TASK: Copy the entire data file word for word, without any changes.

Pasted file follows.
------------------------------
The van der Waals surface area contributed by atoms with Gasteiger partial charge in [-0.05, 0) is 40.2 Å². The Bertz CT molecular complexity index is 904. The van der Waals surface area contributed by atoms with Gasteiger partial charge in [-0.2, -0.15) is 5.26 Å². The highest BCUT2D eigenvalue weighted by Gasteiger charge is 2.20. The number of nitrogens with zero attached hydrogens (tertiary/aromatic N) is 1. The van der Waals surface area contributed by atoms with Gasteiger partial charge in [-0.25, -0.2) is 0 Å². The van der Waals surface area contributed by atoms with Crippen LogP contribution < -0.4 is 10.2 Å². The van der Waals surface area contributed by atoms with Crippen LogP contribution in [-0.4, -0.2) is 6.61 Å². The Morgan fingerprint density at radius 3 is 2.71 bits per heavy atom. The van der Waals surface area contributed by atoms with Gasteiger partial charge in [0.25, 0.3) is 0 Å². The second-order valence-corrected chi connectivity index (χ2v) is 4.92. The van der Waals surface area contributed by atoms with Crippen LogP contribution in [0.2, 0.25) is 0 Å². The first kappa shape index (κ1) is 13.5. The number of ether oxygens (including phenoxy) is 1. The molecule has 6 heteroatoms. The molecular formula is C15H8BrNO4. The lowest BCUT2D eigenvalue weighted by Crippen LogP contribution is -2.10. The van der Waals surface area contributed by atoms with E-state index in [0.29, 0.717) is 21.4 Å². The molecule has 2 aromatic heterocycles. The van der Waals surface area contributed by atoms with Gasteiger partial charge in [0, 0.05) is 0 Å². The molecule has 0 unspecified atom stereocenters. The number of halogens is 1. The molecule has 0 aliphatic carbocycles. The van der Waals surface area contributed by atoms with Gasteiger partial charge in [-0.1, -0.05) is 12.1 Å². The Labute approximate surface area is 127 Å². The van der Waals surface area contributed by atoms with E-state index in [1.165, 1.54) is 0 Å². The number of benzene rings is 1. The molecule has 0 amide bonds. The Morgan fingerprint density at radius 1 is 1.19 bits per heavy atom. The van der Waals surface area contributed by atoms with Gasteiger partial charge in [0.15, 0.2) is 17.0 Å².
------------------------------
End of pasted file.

The van der Waals surface area contributed by atoms with Gasteiger partial charge in [-0.05, 0) is 40.2 Å². The Bertz CT molecular complexity index is 904. The van der Waals surface area contributed by atoms with Gasteiger partial charge in [-0.2, -0.15) is 5.26 Å². The highest BCUT2D eigenvalue weighted by Gasteiger charge is 2.20. The number of nitrogens with zero attached hydrogens (tertiary/aromatic N) is 1. The van der Waals surface area contributed by atoms with Gasteiger partial charge in [-0.25, -0.2) is 0 Å². The van der Waals surface area contributed by atoms with Crippen LogP contribution < -0.4 is 10.2 Å². The van der Waals surface area contributed by atoms with Crippen LogP contribution in [-0.4, -0.2) is 6.61 Å². The Morgan fingerprint density at radius 3 is 2.71 bits per heavy atom. The van der Waals surface area contributed by atoms with Gasteiger partial charge in [0.25, 0.3) is 0 Å². The second-order valence-corrected chi connectivity index (χ2v) is 4.92. The van der Waals surface area contributed by atoms with Crippen LogP contribution in [0.2, 0.25) is 0 Å². The first kappa shape index (κ1) is 13.5. The number of ether oxygens (including phenoxy) is 1. The molecule has 6 heteroatoms. The molecular formula is C15H8BrNO4. The lowest BCUT2D eigenvalue weighted by Crippen LogP contribution is -2.10. The van der Waals surface area contributed by atoms with E-state index in [0.29, 0.717) is 21.4 Å². The molecule has 2 aromatic heterocycles. The van der Waals surface area contributed by atoms with Gasteiger partial charge in [0, 0.05) is 0 Å². The molecule has 0 unspecified atom stereocenters. The number of halogens is 1. The molecule has 0 aliphatic carbocycles. The van der Waals surface area contributed by atoms with Gasteiger partial charge in [-0.1, -0.05) is 12.1 Å². The Labute approximate surface area is 127 Å². The van der Waals surface area contributed by atoms with E-state index in [1.165, 1.54) is 0 Å². The number of benzene rings is 1. The molecule has 0 amide bonds. The Morgan fingerprint density at radius 1 is 1.19 bits per heavy atom. The van der Waals surface area contributed by atoms with Gasteiger partial charge in [0.15, 0.2) is 17.0 Å².